Learning Organizations

The Need for the "LEARNING ORGANIZATION 

The nature of the environment has changed dramatically due to significant economic, social and technological changes over the past decades. Organizations today are confronted with increasing environmental turbulence arising from global competition, the introduction of new technologies, shortened product lifecycles and political and social pressures. Organizations, today must be flexible and learn to anticipate changes and respond rapidly. Today, learning makes the critical difference among organizations.

Learning can hardly be described as a new characteristic of organizations. Organizational learning is as old as organizations themselves. What is new, is an increased awareness of the connections between learning and competitive ability as well as better insight into the conditions for effective learning. In the long term it is said that learning will only provide competitive advantage to organizations that learn faster and better than their competitors.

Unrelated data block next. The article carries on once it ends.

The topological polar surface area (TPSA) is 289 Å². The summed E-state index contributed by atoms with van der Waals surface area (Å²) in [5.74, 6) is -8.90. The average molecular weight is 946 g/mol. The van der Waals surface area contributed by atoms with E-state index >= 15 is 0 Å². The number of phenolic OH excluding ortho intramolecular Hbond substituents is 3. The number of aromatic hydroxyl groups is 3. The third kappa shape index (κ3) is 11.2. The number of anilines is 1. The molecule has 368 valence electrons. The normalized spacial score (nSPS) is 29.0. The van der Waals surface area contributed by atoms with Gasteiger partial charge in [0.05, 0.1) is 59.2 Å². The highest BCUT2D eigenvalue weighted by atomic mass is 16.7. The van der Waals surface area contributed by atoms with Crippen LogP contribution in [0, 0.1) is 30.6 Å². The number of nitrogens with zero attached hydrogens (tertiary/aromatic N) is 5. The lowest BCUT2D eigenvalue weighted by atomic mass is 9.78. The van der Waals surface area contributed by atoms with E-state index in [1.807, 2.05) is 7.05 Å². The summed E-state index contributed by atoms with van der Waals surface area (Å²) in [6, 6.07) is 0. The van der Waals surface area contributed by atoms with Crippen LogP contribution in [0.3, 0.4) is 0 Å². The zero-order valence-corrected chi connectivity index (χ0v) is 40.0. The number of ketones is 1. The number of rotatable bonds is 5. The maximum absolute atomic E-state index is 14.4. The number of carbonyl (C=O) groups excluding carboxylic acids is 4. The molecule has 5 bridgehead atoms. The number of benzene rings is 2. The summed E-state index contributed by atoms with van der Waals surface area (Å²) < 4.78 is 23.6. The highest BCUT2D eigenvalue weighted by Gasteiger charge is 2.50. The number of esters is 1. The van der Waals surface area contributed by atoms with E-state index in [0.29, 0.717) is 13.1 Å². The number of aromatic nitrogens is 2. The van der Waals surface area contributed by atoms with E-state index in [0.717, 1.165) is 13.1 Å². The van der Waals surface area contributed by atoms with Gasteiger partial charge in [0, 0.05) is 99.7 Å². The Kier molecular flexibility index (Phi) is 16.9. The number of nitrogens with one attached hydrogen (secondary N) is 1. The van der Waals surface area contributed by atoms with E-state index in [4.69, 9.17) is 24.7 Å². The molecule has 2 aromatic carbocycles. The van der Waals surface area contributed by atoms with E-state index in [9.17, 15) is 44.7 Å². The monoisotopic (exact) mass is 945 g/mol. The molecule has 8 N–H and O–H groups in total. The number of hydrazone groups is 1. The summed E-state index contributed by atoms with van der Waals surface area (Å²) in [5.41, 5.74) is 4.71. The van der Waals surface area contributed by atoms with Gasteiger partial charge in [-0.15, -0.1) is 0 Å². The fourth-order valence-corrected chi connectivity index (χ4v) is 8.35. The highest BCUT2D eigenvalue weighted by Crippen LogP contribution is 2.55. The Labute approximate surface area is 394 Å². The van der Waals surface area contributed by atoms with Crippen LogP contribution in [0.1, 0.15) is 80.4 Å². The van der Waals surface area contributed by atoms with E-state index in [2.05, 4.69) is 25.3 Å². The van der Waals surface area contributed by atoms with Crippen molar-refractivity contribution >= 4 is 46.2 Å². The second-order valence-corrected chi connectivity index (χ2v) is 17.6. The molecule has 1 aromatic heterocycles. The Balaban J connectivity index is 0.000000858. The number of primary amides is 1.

Changes in the business environment have significant implications for learning

A learning organization is one that seeks to create its own future; that assumes learning is an ongoing and creative process for its members; and that develops, adapts and transforms itself in response to the needs and aspirations of people, both inside and outside itself.

At the heart of learning organization stands the belief that enormous human potential lies locked, undeveloped in the organizations. Central to this belief is the convinction that when all members of an organization fully develop and exercise their essential human capacities, the resulting congruence between personal and organizational visions, goals and objectives will release this potential.

Peter Senge, known as Mr. Learning Organization, defines the learning organization as the organization " in which you cannot not learn because learning is so insinuated i

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